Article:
Think about the most meaningful experiences in your life. You will probably recall your wedding, or a trip across Europe, or your first skydive. You won't name brushing your teeth. Yet recent research suggests that the mundane regularities of life can very much contribute to your overall sense of meaning.
As squishy as the concept sounds, meaning in life is an integral part of our well-being. Research has associated it with good mental health, success at work and longevity. Psychologists have proposed three aspects: significance, purpose and coherence. In other words, life is meaningful when it feels important, when it seems to have a point and when it makes sense. The first two aspects have been widely studied, but the contribution of coherence was not directly tested until 2013, when University of Missouri psychologists Samantha Heintzelman, Jason Trent and Laura King reported in Psychological Science that even a simple visual pattern can engender larger meaning.
In the paper, 77 subjects looked at 16 photographs of trees, ordered randomly or according to the seasons. Those who saw the seasonal pattern reported that they found life more meaningful than the other subjects, as measured by a questionnaire completed shortly after the visual task. Another 229 volunteers saw triads of words for a few seconds at a time; some were semantically connected (for example, falling, actor and dust could each pair with star); others were not. Those who saw the coherent sets of words similarly reported life to have more value than did those who had seen random words.
Heintzelman and King reported last year in American Psychologist that people in general find life pretty meaningful. “So combining those two lines of thought,” Heintzelman says, “that meaning is common and that it can be drawn from coherence, we started to think, what are the coherent aspects of our daily lives?”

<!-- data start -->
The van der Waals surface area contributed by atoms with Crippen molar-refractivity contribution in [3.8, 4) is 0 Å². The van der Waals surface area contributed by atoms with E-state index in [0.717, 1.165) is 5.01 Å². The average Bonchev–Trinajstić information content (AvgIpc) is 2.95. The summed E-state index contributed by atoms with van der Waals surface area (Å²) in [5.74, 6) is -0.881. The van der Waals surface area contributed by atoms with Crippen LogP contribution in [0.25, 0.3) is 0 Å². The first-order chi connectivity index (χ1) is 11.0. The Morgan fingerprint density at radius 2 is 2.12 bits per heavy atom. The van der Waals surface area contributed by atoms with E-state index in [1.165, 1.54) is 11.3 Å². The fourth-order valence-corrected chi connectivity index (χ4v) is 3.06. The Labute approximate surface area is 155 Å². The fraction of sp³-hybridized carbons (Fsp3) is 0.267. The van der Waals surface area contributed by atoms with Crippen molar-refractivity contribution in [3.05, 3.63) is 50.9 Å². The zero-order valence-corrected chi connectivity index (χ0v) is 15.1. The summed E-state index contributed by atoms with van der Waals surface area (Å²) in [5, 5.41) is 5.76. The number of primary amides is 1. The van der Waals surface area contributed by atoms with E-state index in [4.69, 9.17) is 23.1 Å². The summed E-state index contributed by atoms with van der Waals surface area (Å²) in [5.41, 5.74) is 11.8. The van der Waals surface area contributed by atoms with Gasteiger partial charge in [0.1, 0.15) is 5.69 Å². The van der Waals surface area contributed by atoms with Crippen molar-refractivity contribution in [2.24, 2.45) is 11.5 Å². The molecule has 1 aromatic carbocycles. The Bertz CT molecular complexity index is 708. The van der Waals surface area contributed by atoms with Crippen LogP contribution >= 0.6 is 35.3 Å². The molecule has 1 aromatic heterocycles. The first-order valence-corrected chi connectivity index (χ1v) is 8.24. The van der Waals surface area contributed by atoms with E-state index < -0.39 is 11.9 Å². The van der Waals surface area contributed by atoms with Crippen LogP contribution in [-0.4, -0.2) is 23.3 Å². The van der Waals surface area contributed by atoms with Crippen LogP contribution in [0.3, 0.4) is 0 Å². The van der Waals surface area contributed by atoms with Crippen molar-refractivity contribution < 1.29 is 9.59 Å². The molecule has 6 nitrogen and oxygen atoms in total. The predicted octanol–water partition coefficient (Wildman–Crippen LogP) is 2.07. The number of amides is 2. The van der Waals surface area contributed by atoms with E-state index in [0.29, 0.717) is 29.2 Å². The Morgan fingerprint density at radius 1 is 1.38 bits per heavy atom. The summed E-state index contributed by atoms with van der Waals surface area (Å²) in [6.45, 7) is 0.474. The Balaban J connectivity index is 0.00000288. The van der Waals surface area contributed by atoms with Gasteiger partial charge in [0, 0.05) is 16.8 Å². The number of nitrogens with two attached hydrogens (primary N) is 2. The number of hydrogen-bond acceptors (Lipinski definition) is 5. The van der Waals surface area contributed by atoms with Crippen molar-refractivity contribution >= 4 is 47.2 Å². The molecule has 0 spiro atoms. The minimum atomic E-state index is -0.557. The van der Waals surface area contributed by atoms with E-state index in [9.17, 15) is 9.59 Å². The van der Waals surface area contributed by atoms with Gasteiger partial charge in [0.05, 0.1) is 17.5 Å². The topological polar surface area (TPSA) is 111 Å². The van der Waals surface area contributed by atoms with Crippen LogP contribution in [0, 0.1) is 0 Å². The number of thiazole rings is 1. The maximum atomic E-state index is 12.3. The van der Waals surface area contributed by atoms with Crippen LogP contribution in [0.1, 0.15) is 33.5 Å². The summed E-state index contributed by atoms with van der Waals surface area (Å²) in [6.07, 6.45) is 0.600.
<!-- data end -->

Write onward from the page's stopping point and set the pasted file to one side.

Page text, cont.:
One answer lies in routines. In work presented in February at the annual meeting of the Society for Personality and Social Psychology, the researchers asked subjects to complete five mazes. For some, all the mazes had similar solutions, thus inducing a habit. These subjects then reported greater meaning in life. The scientists also reported at the conference that they found that people who said they do “pretty much the same things every day,” according to a survey of daily routines, found life more meaningful, even after the researchers controlled for mindfulness, positivity and religiousness.
The notion that meaning can be found in mundane habits and patterns is a bit surprising, Heintzelman says: “It's not the way that we've historically thought about meaning in life. It sort of knocks it off its pedestal.”
Stepping away from trees, triads and weird mazes, Heintzelman suggests we might find meaning by maintaining a tidy office, keeping a daily schedule, having weekly dinners with friends or driving the same route every day. “The applications sort of jump out,” she says. The coherence of an ordered life also lays the groundwork for pursuit of larger goals—and thus the equally important aspects of purpose and significance.